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Psalm 28

Started by Al Moak, April 22, 2003, 06:59:50 pm

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Al Moak

April 22, 2003, 06:59:50 pm Last Edit: December 13, 2009, 08:49:09 pm by Al Moak
Psalm 28

It's approximately six in the morning, and the ram's horn has sounded atop Zion.  As the people are streaming up the hill, David wants to accomplish three things.  He wants the people 1) to pray for their own needs that day, 2) he wants them to pray against their enemies, and 3) he wants them to praise the Lord for His gracious help.   What a wonderful way to start the day!  Each and every one of the people needs very much to start the day with this kind of dependence upon their Lord, with this kind of reaffirmation of his/her relationship to Him in every aspect of daily life - and so do we!

They're first led to confess their absolute dependence upon their covenant Lord. They begin by telling Him that in all likelihood they're going to be crying out to Him many times that day, and that they will very much need Him to hear them each and every time.  They sing, "To You I will cry, O Lord my Rock: do not be silent to me!"  In this way they're asking Him not to "tune them out" when they call.  Of course, He wouldn't actually "tune them out," but He would have them to pray this so that they'll be more aware of His personal relationship to each of them.

The alternative is awful indeed!  They sing, "Lest, if You are silent to me, I become like those who go down to the pit!"  In other words, each singer confesses that his courage and success in each situation of daily life is absolutely dependent upon his Lord hearing him, answering him, and acting on his behalf. The "pit" being referred to is sheol, the place of the dead, and those who descend to it have no further hope.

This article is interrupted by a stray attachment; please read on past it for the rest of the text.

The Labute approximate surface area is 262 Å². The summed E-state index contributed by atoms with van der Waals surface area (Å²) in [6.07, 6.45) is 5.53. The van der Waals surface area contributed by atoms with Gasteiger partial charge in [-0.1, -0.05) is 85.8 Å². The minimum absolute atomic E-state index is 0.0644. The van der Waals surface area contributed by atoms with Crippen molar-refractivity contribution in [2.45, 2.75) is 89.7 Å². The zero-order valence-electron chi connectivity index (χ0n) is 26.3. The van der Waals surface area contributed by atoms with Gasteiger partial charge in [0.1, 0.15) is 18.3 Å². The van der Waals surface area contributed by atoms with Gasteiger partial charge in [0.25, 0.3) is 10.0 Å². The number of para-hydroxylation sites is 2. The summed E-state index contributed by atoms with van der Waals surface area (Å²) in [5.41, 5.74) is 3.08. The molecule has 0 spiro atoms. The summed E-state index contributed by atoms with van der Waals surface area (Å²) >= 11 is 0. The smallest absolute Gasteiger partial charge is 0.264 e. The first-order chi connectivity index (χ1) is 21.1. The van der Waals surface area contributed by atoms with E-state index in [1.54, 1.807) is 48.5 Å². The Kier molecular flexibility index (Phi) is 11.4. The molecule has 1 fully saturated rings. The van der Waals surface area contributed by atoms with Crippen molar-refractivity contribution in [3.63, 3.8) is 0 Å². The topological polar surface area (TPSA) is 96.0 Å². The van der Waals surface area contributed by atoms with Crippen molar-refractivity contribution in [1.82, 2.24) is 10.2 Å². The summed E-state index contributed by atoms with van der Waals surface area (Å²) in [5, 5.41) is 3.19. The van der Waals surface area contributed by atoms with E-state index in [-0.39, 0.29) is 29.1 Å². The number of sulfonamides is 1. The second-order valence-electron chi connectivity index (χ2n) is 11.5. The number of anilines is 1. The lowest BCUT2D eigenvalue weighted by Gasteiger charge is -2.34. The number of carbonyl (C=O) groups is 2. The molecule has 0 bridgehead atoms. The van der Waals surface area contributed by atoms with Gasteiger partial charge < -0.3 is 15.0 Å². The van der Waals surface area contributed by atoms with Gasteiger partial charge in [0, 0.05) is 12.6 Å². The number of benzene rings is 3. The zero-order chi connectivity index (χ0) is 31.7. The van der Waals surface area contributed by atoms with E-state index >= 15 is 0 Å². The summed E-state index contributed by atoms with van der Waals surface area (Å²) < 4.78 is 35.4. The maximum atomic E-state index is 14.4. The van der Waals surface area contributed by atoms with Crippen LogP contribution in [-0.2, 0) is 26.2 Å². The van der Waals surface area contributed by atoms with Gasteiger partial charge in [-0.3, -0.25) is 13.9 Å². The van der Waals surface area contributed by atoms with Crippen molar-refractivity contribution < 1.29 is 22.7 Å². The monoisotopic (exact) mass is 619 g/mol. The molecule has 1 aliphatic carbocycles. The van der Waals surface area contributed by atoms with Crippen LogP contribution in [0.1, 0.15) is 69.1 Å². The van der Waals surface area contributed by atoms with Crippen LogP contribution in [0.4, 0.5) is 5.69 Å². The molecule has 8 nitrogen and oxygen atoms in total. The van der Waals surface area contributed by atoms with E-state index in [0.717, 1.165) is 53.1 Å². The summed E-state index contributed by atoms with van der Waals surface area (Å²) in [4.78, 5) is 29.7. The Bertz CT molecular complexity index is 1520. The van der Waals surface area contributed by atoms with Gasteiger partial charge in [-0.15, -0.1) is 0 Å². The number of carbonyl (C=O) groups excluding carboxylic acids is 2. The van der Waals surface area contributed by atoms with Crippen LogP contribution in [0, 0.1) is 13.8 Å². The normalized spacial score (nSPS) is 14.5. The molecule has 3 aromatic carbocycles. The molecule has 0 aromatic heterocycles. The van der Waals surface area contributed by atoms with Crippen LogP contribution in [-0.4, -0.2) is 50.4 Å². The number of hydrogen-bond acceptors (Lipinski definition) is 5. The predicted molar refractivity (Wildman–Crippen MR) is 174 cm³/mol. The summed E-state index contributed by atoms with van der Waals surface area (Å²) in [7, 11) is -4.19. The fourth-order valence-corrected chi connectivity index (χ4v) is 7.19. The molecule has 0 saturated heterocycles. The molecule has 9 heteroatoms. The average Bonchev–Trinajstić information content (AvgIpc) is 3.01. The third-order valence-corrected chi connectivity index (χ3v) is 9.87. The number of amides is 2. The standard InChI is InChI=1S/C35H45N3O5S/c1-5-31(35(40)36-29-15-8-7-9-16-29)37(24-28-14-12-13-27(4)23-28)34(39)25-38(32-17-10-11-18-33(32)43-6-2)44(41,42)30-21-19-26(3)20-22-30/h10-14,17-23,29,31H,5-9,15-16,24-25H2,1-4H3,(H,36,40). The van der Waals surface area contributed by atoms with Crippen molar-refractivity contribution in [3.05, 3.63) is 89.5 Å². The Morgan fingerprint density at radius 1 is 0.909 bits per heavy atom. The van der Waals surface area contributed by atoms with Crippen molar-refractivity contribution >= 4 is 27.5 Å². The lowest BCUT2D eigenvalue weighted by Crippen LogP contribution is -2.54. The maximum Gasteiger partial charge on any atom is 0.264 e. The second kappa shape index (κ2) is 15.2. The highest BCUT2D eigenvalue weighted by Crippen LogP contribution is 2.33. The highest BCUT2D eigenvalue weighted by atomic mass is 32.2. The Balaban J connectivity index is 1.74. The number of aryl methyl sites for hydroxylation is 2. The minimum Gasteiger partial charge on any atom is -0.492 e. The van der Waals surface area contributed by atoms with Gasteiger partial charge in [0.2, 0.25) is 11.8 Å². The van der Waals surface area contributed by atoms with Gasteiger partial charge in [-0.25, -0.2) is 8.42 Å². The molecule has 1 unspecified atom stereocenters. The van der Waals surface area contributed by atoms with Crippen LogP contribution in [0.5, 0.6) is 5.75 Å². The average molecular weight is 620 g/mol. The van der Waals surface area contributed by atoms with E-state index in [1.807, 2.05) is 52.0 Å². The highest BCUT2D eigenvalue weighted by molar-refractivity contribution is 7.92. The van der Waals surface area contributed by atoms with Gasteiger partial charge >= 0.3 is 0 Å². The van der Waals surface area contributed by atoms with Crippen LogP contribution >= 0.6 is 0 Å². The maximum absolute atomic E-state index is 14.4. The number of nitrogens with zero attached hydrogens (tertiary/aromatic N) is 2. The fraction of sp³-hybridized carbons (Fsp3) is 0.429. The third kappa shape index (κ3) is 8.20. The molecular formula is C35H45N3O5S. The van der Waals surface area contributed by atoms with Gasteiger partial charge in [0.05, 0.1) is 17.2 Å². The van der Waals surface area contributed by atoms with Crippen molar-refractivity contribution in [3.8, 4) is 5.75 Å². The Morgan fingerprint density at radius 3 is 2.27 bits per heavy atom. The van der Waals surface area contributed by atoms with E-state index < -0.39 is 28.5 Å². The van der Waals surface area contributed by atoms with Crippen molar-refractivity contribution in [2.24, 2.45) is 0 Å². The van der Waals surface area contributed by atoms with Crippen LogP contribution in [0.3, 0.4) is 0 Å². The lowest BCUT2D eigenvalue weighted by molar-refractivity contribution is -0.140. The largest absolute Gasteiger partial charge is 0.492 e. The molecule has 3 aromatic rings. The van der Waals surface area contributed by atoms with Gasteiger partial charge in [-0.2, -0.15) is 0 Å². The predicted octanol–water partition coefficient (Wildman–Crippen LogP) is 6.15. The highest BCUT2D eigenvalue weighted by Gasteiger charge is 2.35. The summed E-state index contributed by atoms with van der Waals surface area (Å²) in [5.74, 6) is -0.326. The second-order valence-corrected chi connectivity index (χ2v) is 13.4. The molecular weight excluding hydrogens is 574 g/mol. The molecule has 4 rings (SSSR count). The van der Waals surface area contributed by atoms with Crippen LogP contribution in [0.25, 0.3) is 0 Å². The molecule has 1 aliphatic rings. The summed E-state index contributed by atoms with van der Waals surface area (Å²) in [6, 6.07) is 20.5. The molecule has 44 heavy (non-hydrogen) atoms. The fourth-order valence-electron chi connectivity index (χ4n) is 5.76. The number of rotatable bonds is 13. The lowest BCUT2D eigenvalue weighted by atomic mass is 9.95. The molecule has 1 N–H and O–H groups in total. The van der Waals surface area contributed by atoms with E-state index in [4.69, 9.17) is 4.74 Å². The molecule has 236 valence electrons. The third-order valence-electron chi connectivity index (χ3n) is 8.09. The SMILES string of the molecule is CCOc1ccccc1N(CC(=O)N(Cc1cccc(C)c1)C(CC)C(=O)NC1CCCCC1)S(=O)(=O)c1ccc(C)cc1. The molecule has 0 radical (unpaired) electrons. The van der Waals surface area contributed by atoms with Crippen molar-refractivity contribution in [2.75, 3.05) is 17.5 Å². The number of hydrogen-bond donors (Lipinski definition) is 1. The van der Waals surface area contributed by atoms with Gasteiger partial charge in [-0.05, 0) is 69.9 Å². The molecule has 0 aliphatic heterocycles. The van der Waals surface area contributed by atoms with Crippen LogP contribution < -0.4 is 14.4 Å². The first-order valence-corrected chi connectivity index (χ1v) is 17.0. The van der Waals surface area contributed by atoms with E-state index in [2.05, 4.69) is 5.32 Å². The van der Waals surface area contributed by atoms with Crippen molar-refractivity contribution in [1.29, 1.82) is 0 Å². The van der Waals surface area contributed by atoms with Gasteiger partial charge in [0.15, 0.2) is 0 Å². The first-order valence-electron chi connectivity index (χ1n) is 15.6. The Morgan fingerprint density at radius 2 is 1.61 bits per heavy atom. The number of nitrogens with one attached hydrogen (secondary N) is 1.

So of course each of these people wants to be heard and answered each and every time he cries out to the Lord, each and every time he "lifts up his hands toward Your holy sanctuary."  The sanctuary is the place God commanded to be built in order to remind every worshipper of His Providence and mercy during the exodus from Egypt.  They still need that mercy on a daily basis! 

Having sung this prayer for his needs that day, the worshipper then prays for his constant seperation from God's enemies.  He doesn't want to be drawn away with them nor to become one with them, because they "speak peace with their neighbors, but evil is in their hearts."  So instead, he prays that these enemies  will receive just recompense for their evil actions.

We might tend to think that this is an unusually vindictive prayer and that  instead prayer should be made for the welfare of one's enemies. However, we need to be aware of two things: 1) this isn't a personal prayer against individuals, but a general prayer against enemies of God and of God's people. The worshipper who prays this prayer might at the same time pray for the repentance of individual enemies.  Secondly, God's people should have God's perspective.  They need to remember that God says, "they do not regard the works of the Lord, nor the operation of His hands." So, paraphrased, they're saying, "Lord, STOP them!  Don't let them hinder Your work!" He'll answer that prayer.  The worshipper believes it and sings, "He shall destroy them and not build them up."